Among the various DNA markers available for molecular profiling of genotypes SSRs or microsatellites are highly reliable, accurate, co-dominant, generally highly polymorphic and also cost-effective (Jain et al., 2014). In pea, various genetic diversity studies were done using phenotypic traits (Uzma et al., 2018). Loridon et al., (2005) initially developed a set of SSRs for genetic diversity and linkage mapping of pea. Later, Rana et al., (2017) and Tahir et al., (2018) reported use of some polymorphic SSR markers for genetic diversity studies in pea. However, most of the studies involved accessions from the iso-climatic regions of the world.
        
In addition, a comprehensive study to evaluate the genetic diversity of the pea germplasms in sub-tropical conditions like Western Uttar Pradesh conditions has not been carried out in India and there is need to increase the production and productivity to meet rising population. Hence, the objective of the present study was to assess the level of genetic diversity within fifty-five collected pea accessions using morphological traits and SSR loci in Western Uttar Pradesh conditions.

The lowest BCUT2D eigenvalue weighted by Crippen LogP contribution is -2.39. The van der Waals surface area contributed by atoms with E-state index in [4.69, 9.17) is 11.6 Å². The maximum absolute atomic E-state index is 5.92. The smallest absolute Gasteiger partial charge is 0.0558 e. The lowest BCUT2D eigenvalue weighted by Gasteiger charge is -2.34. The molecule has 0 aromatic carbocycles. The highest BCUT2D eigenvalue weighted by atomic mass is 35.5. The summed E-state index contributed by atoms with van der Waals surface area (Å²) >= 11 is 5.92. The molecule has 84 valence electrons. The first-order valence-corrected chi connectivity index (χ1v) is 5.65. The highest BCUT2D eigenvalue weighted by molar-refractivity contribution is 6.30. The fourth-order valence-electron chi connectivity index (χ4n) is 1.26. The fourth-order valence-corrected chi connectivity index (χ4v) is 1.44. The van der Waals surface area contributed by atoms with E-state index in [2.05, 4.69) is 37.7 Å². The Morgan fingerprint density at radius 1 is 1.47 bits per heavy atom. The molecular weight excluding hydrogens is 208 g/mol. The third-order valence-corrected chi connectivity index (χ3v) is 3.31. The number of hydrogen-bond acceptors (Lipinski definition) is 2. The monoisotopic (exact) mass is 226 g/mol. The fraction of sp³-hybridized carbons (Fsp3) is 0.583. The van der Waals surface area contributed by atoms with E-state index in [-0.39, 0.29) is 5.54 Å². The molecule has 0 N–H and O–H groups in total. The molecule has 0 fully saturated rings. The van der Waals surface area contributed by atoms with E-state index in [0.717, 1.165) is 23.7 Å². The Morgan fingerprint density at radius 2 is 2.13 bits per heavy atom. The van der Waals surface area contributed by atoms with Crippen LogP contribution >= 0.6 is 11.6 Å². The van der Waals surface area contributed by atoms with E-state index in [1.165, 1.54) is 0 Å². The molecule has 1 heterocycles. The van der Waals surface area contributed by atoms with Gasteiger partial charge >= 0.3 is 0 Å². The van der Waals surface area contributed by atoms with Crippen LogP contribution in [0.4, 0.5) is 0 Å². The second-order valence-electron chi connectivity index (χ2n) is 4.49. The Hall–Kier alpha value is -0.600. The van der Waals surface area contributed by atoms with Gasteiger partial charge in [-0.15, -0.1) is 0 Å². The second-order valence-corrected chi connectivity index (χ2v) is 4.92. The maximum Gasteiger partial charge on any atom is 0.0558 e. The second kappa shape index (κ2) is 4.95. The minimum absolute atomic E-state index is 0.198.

A total of fifty-five pea accessions were grown in randomized block design with three replications at Horticultural Research Center, SVPUAT, Meerut (U.P.), India (Table 1). Standard agronomic practices were followed to raise the crop. The traits viz., DF-days to 50% flowering, PH- plant height (cm), NFFN-number of first fruiting node, LFFN-length of first fruiting node (cm), NPP-number of pods per plant, LP-length of pod (cm), WP-width of pod (cm), NSP-number of seeds per pod, GPY-green pod yield per plant (g), SW-shell weight per plant (g) and SY-seed yield per plant (g) were recorded for the five randomly selected plants in each replication. The mean values for each trait were analysed for descriptive statistics and genetic diversity analysis.